Cross site request forgery (CSRF)

Cross site request forgery is a kind of attack that aims on websites which allow their users to authenticate permanently. Suppose that an attacker knows the structure of your application – he knows which HTTP request to send to perform an action on behalf of logged-in user. All he has to do is to prepare an <a> tag to click, <img> tag to display or <form> which automatically submits using JavaScript when someone visits his trap-page or views an email with his HTML code. It works because when a HTTP request is performed, the browser appends all cookies that are used to identify a visitor, he can perform some action on behalf of the victim unnoticed.

The attacker does not need to access the cookie or session data (that should not be possible thanks to same origin policy of browsers). Attacker exploits the basic principles of HTTP communication.

The <img> tag is especially tricky. An attacker can specify arbitrary URL as src attribute. The browser connects to that URL and expects to get an image, if the result of URL is not an image, the browser simply displays image placeholder, but the action represented by that URL was already performed – therefore you should always use POST method for modifications of data. The <img> element can also be hidden to avoid attention.

Example

Suppose that you have an application which allows users to register and login. The user has to enter an email address during registration so your application can send him password-reset email when he forgets it. Your application also allows to stay logged-in even if the user was not working with your application for several days.

Suppose that there is a form which allows the user to change his registration email without any confirmation (like entering current password or confirming the change of email from email message sent to original email address).

The password reset functionality simply generates new password and sends it to the current email address registered to an account.

The form can look like this (it is a change in database so it uses the POST method):

<form action="/change-email" method="post">
    <input type="email" name="new-email">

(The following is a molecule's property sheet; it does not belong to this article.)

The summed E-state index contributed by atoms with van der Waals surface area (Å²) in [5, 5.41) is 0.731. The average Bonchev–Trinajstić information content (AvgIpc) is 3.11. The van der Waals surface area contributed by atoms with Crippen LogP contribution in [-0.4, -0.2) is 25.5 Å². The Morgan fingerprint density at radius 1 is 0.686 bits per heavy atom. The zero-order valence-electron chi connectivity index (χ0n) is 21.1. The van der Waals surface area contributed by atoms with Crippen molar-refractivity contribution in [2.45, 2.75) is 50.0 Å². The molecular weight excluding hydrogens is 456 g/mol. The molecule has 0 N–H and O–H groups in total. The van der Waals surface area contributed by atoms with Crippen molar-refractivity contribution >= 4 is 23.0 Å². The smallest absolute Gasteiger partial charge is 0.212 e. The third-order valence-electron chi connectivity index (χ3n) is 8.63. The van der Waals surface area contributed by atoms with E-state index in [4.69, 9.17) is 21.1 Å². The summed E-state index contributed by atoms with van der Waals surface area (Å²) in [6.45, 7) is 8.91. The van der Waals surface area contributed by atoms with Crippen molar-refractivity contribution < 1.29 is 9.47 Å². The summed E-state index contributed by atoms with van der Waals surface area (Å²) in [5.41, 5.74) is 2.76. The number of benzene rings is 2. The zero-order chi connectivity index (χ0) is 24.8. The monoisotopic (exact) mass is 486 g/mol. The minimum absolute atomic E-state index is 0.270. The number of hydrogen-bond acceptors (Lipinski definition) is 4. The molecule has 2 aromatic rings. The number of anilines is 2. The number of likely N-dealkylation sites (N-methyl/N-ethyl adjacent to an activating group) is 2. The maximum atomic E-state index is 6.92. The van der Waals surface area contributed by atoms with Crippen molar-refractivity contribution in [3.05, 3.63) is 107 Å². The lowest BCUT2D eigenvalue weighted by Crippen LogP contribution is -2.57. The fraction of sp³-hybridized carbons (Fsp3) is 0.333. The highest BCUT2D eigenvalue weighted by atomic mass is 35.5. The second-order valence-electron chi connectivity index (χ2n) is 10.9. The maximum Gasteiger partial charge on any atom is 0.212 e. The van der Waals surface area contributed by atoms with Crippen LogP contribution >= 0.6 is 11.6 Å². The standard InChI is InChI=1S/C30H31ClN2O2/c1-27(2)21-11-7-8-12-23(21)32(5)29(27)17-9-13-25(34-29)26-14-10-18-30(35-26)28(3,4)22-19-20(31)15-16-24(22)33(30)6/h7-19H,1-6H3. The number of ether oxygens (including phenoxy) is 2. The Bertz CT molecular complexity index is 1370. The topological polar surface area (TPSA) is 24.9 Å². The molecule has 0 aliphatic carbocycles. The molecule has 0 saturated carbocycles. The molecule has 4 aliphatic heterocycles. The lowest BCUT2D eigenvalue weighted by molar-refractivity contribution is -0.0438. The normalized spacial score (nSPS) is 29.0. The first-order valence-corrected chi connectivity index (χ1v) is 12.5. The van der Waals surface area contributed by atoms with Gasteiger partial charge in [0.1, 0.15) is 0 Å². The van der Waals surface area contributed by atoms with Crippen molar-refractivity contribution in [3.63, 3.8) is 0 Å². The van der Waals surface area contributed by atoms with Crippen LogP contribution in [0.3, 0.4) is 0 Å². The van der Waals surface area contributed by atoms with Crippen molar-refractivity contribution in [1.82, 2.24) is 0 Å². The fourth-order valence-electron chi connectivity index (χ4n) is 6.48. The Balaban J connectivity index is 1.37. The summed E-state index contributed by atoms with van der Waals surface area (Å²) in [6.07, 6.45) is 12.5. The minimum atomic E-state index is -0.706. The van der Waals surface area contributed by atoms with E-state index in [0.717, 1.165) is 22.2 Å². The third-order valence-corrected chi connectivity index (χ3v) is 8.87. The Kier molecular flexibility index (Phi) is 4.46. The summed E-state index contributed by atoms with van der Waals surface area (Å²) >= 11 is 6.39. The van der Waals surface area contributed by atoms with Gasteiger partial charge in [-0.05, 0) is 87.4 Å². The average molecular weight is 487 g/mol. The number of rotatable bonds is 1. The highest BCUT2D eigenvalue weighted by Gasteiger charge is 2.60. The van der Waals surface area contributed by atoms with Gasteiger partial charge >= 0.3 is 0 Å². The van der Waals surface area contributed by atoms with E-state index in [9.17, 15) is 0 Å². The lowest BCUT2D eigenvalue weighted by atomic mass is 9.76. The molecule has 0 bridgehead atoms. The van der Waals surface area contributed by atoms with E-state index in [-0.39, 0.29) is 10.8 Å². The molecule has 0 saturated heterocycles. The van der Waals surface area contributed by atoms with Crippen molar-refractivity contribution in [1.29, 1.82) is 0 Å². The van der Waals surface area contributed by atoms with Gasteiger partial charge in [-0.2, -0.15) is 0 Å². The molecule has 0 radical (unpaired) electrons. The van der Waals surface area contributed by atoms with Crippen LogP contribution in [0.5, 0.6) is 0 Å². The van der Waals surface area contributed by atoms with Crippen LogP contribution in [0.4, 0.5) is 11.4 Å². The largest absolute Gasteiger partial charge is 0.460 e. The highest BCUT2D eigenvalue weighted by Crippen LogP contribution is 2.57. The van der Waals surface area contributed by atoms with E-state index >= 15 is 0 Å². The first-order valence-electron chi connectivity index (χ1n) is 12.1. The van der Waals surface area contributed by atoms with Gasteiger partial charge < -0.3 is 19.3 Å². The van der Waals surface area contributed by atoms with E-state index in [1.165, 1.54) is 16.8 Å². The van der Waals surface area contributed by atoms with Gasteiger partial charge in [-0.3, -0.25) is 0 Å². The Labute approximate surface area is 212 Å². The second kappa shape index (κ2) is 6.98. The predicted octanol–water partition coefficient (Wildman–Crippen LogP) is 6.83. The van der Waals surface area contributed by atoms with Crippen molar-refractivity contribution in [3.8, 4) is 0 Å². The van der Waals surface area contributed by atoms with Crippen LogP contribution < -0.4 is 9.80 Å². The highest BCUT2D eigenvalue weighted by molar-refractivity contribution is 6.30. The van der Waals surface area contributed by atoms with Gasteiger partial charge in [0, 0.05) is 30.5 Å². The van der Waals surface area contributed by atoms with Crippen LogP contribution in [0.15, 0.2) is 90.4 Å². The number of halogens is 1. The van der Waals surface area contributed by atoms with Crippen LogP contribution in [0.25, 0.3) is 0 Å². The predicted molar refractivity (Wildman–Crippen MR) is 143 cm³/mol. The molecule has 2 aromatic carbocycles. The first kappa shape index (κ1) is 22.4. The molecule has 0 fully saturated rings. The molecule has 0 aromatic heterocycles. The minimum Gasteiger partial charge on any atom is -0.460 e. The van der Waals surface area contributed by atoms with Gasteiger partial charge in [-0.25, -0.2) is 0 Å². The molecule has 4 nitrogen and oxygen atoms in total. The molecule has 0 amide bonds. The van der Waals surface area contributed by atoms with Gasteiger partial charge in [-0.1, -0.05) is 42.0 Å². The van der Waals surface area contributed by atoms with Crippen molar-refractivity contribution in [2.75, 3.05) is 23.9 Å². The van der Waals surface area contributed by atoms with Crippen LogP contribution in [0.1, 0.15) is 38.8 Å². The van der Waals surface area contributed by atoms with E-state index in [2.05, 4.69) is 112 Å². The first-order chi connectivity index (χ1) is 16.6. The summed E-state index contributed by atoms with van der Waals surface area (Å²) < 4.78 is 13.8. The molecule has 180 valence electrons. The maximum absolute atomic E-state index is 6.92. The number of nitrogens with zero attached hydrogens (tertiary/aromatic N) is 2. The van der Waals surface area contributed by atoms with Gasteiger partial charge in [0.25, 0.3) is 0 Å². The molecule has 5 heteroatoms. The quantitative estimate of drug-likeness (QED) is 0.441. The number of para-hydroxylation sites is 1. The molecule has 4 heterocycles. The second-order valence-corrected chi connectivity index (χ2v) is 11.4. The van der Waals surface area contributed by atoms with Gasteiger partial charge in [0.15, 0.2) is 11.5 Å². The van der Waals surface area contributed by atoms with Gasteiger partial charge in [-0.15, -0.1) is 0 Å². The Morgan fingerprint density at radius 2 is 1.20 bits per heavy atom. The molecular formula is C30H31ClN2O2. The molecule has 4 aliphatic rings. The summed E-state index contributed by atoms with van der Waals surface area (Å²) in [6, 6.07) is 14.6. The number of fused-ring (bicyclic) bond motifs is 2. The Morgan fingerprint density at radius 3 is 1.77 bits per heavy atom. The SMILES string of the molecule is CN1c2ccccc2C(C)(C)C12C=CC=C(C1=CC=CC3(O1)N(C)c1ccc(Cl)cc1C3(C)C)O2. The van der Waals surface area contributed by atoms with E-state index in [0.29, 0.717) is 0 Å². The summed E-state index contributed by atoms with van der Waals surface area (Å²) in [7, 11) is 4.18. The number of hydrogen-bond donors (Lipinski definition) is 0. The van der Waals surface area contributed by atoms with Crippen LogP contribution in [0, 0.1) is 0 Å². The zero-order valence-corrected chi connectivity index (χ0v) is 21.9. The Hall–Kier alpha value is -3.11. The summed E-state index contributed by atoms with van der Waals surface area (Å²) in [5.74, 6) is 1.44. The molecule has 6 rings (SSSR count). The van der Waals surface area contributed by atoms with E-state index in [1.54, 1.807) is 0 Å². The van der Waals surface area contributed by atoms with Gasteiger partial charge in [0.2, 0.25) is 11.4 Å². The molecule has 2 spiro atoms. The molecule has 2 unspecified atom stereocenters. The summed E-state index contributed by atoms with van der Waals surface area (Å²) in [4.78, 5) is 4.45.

<br>
    <button type="submit">
        Change my email
    </button>
</form> 

When this form is submitted, the browser appends cookie header to the POST request with session ID which is used to identify the visitor. It is absolutely irrelevant whether the form was really submitted by a person or by JavaScript from entirely different site.

The attacker can also create an account in your application and study behaviour and HTML code of it. He can copy that form and just add this simple JavaScript and remove visible form elements:

<form action="http://www.your-app.com/change-email" method="post" name="CSRF">
    <input type="hidden" name="new-email" value="attackers@email-address.com">
</form>
<script type="text/javascript">
    //submit the form immediatelly
    document.forms['CSRF'].submit();
</script>

The attacker will probably generate unique email addresses because your application does not allow multiple accounts per one email.

Now he has to distribute this code to places where he can expect a lot of traffic (sites that are often visited by users of your application). He can exploit XSS vulnerability of other website or create his own website with such code and use spam email to attract visitors to it.

Once a user of your website visits a page with this automated form, the form submits which results in change of email address of visitor’s account (suppose that the visitor is also user of your application and he is logged-in at the time of the attack). The attacker can than use the password-reset functionality of your application to generate a new password and cut the user off his account. The generated password will obviously be delivered into attackers email account.

Who is to blame?

Unfortunately, the developer is:

  • You should not allow change of important email address without password confirmation.
  • You should have sent a message to confirm address change to original email and initiate the change after it is confirmed by secret token from that message.
  • You should not generate a new password when somebody enters an email but once the person clicks the link in email generated by the password change request.
  • You should have secured the form with a unique token.

Protection from CSRF

OWASP mentions two basic means to protect users from CSRF attacks. First one is to check origin of the request and the second is to generate unique tokens for each action.

The origin of the request is usually passed in the Referer HTTP header of a request. It tells the backend the URL of the resource which is responsible for firing current HTTP request. E.g.: when you visit page-a.com and click a link leading to page-b.com, the Referer header will be page-a.com. When page-b.com request an image from page-b.com/images/img.jpg, the referer will be page-b.com. When the Referer header does not match your domain, it is probably CSRF attack.

The token method is based on randomly generated large number which is stored in session data and has to be submitted along with form data. Because the attacker cannot extract such data from your website (unless your application allows to communicate with any host using AJAX requests – header Access-Control-Allow-Origin: *), and it is very hard to guess current token value, the request is not accepted.

Summary

It is better to use some framework with built-in CSRF protection or a library dedicated to this task than taking care of this all by yourself. There is a tutorial on CSRF protection for Slim framework.